Many parents are confused about exactly what Attention Deficit Disorder (ADD) and Attention Deficit Hyperactivity Disorder (ADHD) really are. The first thing you should know is that the two conditions, while slightly different, are now both being referred to in the medical community as ADHD. Here are 10 common myths -- and the scientific facts to dispel them -- that surround this disorder.
While hyperactivity is the most common symptom of ADHD, it is possible for a child to be suffering from the disorder without being hyperactive. ADHD actually has three subtypes:
Children who fit into only the first subtype may be suffering from ADHD without showing signs of hyperactivity.
If left untreated, ADHD continues into adulthood. However, by developing their strengths, structuring their environments, and using medication when needed, children with ADHD can grow up to be adults leading very productive lives. In some careers, having a high-energy behavior pattern can be an asset.
While it's true that people with ADHD are naturally impulsive and more likely to take risks, those patients taking stimulants for this disorder are actually at lower risk of using other drugs. Children and teenagers who have ADHD and also have coexisting conditions may be at high risk for drug and alcohol abuse, regardless of the medication used.
Ritalin, a psychostimulant medication, is one of the most common forms of treatment for ADHD. It's been shown to help children focus and be less hyperactive. But in order to be most effective, it must be part of a larger treatment plan that may include academic help for the child and behavior-modification treatment.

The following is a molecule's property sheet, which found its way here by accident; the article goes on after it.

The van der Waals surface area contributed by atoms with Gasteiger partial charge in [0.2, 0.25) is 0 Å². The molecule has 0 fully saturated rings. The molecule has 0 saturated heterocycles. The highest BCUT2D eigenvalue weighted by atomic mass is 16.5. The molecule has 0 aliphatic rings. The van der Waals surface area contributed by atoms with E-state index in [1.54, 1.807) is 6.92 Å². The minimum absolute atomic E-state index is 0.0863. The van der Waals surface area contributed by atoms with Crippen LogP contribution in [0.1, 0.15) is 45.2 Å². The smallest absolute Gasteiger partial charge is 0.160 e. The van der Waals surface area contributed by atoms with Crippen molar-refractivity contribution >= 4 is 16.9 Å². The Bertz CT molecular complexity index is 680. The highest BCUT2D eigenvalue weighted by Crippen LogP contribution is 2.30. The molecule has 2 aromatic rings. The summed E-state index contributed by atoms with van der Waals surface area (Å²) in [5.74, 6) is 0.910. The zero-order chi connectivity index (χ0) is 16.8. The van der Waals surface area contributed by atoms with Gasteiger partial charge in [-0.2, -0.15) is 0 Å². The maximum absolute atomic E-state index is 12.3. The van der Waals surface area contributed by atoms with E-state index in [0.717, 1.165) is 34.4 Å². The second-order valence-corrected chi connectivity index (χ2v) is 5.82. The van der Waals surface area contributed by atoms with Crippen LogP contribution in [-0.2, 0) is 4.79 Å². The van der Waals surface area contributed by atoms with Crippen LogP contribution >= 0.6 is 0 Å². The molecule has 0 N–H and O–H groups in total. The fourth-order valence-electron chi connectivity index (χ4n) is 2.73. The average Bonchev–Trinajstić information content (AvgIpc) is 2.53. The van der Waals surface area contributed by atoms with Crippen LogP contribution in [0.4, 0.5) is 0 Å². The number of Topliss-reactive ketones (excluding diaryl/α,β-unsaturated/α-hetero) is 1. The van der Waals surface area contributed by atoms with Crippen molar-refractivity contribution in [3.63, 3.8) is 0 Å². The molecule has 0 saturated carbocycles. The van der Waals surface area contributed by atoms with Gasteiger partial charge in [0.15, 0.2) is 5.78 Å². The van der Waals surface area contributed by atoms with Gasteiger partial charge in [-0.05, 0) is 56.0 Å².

ADHD is a condition of the brain that makes it difficult for children to control their behavior. While researchers have been unable to find the exact cause of ADHD, they have discovered a distinct change in brain size and activity in children with ADHD. Because these children have difficulty controlling their behavior, they may be labeled "bad kids." This is far from the truth.
Ritalin may have an effect on some children's growth. But recent studies have revealed that any effect on height is only temporary. Even children who are still taking the medicine throughout adolescence ultimately do achieve their normal height.
You may have heard media reports or seen advertisements for "miracle cures" for ADHD. However, the following methods have not been proven to work in scientific studies:
Research doesn't support the theory that sugar can cause ADHD. In fact, it's highly unlikely that sugar intake can affect the size of parts of a child's brain, as is seen in patients with ADHD.
The majority of children who have been diagnosed with ADHD have at least one coexisting condition. The most common conditions are:
Many famous artists, scientists, and politicians had ADHD as children. Here's a list of some well-known celebrities with ADHD:
Sources: American Medical Association; American Academy of Pediatrics; Kitty Petty ADD/LD Institute
All content here, including advice from doctors and other health professionals, should be considered as opinion only. Always seek the direct advice of your own doctor in connection with any questions or issues you may have regarding your own health or the health of others.